CurvyLooks 0.4 RC1: Almost GNOME 3-ready!

April 10th, 2011 No comments

After over three years, CurvyLooks has an update! Yes, folks – this time it’s for GNOME 3 support….well, almost. It is based heavily on the Adwaita GNOME theme (in fact, simply copied verbatim in many parts). Unfortunately, I’ve not been able to adequately set the menu item and notebook-tag coloring, so those parts still look a little bit ugly. I’ve been trying to tweak the Adwaita theme on a trial-and-error basis to see how to do this, to no avail. Contributions welcomed! 😉
Also, I need to post more often on here…this I have decided.

Silence is NOT Golden!

October 13th, 2010 No comments

It’s been a long long while (6+ months! Eep.); but to quote the great Monty Python and the Holy Grail, “I’m not dead yet!” – and neither is this blog.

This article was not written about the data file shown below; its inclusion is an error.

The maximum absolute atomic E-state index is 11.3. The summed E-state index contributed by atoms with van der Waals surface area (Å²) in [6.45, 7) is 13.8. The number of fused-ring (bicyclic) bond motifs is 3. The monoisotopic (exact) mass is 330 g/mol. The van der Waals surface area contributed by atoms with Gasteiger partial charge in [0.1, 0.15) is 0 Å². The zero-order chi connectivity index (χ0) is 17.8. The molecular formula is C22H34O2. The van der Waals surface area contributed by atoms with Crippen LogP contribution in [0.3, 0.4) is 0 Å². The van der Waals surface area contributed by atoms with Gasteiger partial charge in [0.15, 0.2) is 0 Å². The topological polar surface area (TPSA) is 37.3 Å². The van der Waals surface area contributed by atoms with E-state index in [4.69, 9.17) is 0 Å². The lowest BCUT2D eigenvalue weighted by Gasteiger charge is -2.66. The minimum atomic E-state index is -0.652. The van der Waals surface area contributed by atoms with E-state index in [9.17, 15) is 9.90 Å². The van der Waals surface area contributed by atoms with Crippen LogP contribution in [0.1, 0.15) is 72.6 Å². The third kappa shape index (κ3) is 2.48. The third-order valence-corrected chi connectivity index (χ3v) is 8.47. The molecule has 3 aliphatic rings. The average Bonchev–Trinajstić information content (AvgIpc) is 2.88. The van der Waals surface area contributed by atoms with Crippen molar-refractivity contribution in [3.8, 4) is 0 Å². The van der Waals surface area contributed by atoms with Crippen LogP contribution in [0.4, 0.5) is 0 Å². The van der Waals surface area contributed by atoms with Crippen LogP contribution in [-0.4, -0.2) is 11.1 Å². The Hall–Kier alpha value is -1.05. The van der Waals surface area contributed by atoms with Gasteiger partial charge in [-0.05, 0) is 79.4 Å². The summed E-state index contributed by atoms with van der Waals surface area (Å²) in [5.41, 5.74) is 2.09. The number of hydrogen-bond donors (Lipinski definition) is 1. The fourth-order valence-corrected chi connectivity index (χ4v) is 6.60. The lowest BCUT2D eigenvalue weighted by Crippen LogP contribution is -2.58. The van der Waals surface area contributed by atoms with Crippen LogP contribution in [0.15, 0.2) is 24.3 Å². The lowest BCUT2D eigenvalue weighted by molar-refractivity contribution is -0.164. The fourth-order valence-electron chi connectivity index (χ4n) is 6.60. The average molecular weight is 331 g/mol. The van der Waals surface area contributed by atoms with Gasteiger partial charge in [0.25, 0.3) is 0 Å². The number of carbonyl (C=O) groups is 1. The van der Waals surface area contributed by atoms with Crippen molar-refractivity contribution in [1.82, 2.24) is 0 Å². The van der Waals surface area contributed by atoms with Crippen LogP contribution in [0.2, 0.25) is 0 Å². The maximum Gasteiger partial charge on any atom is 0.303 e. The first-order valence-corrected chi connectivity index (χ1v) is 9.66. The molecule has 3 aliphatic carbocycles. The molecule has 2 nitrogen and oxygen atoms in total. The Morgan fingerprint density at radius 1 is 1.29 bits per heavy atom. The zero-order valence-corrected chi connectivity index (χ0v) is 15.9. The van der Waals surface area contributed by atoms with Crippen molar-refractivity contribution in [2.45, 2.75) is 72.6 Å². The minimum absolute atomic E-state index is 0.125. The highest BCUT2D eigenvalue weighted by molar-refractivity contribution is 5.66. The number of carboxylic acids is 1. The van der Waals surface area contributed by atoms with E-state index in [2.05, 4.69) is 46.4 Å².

So, what has this geek been up to recently? On the one hand, my search for a decent [part-time] job is…well, it’s still ongoing. On the other, I’ve been very busy with classwork, family obligations, and other real life duties.

In the meantime, I’ve been working on updates to several of my packages in addition to new goodies (such as the successor to the GNOME Music Applet, Panflute). I apologize for the rather lengthy delays in these! But, I should be able to get to all of them sometime within the next several days or so. (Git still puzzles me slightly, so please bare with me as I slowly resume my packaging duties.) And lastly, I would like to shout a huge THANK YOU to all those who have helped triage and maintain my packages during my brief hiatus. Now, to finish this Deluge update…